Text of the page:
Chickens

iList Western Kentucky, ilistpaducah.com

iList Western Kentucky's iNest columnist/blogger/homesteader Kelsie Gray writes about topics ranging from taking care of chickens in your backyard to making your own deodorant. On Sounds Good, Kate Lochte meets Gray and learns more about her writing, why she's named her chickens after small towns in Oklahoma and how she developed a passion for homesteading while living on a commune.

Don't kiss your chickens!

That's the message from the Centers for Disease Control and Prevention, which is blaming a salmonella outbreak on backyard chicken owners being overly affectionate with their flocks.

The CDC says more than 180 people have come down with salmonella across the U.S. this year from contact with backyard poultry. Thirty-three of them became so sick they required hospitalization.

Katie Brady / Flickr (Creative Commons License)

The U.S. Department of Agriculture has found about half of ground chicken is contaminated with salmonella, and the agency is proposing new standards to reduce the bacteria by 30 percent.

The new rule would mean more testing, which John-Mark Hack says is more expense for the processor. He is a co-founder at Marksbury Farm Market in Garrard County.

You're in the supermarket gathering ingredients for eggnog and a Christmas Bundt cake, and you're staring at a wall of egg cartons. They're plastered with terms that all sound pretty wonderful: All-Natural, Cage-Free, Free-Range, Farm Fresh, Organic, No Hormones, Omega-3. And so on.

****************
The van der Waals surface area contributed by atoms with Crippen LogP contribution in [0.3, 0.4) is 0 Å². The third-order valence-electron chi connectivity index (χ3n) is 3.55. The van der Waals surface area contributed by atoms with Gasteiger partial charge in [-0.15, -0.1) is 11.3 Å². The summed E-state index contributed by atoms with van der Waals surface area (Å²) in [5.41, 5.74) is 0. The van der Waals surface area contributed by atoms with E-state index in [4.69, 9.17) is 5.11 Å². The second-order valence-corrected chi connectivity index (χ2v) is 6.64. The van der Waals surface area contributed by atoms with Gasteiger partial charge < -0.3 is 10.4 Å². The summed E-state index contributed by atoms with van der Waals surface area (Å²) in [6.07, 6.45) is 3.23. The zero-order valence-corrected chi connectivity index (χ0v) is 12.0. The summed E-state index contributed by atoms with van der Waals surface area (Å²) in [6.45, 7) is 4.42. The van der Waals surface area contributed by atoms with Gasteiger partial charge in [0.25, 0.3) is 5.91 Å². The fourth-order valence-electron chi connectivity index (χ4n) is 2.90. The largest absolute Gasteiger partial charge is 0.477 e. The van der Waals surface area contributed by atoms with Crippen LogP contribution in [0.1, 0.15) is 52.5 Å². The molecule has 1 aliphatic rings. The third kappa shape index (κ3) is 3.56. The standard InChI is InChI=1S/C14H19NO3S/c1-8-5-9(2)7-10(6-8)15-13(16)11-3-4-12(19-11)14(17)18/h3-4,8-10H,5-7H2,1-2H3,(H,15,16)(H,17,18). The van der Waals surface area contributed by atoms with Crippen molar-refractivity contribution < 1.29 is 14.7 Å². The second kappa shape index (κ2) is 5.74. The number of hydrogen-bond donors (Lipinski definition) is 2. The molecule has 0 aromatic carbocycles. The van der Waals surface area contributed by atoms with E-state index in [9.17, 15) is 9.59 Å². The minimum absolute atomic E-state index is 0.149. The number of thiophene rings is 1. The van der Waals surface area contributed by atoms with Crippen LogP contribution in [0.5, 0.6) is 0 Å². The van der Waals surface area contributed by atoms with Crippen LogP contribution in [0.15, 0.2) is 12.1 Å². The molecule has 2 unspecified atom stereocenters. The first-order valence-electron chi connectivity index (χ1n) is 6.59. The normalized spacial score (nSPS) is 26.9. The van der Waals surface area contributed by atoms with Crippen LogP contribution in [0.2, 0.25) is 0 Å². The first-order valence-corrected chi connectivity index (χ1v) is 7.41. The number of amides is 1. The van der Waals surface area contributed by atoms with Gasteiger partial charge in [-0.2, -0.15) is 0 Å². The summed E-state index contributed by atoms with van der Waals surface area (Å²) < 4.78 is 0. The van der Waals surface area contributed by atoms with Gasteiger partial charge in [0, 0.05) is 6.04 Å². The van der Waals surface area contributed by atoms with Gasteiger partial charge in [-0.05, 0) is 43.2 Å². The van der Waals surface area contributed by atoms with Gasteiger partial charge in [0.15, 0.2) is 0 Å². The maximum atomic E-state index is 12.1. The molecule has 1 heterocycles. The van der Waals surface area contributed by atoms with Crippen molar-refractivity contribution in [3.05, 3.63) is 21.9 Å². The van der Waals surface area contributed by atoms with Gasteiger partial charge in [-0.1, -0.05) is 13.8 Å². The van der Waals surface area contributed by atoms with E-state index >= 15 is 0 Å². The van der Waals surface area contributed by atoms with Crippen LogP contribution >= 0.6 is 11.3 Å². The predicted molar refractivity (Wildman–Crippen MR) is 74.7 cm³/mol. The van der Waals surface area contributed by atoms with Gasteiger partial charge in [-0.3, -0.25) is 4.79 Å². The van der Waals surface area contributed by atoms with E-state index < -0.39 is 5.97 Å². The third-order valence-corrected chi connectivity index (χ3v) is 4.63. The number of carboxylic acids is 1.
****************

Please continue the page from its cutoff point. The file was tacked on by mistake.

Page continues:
And yet the longer you stare at them, the more confused you become. You are tired and hungry, so you just grab the cheapest one — or the one with the most adorable chicken illustration — and head for the checkout line.

Hickman County Arts Council & Friends, Facebook

The Hickman County Arts Council is raising money in connection with Clinton's Chicken Festival by selling hand-painted chickens crafted out of concrete. The brightly decorated chickens are on sale during the Hickman County Spring Chicken Festival, April 25-26. Mary Potter speaks with Kate Lochte about the chickens and the festival on Sounds Good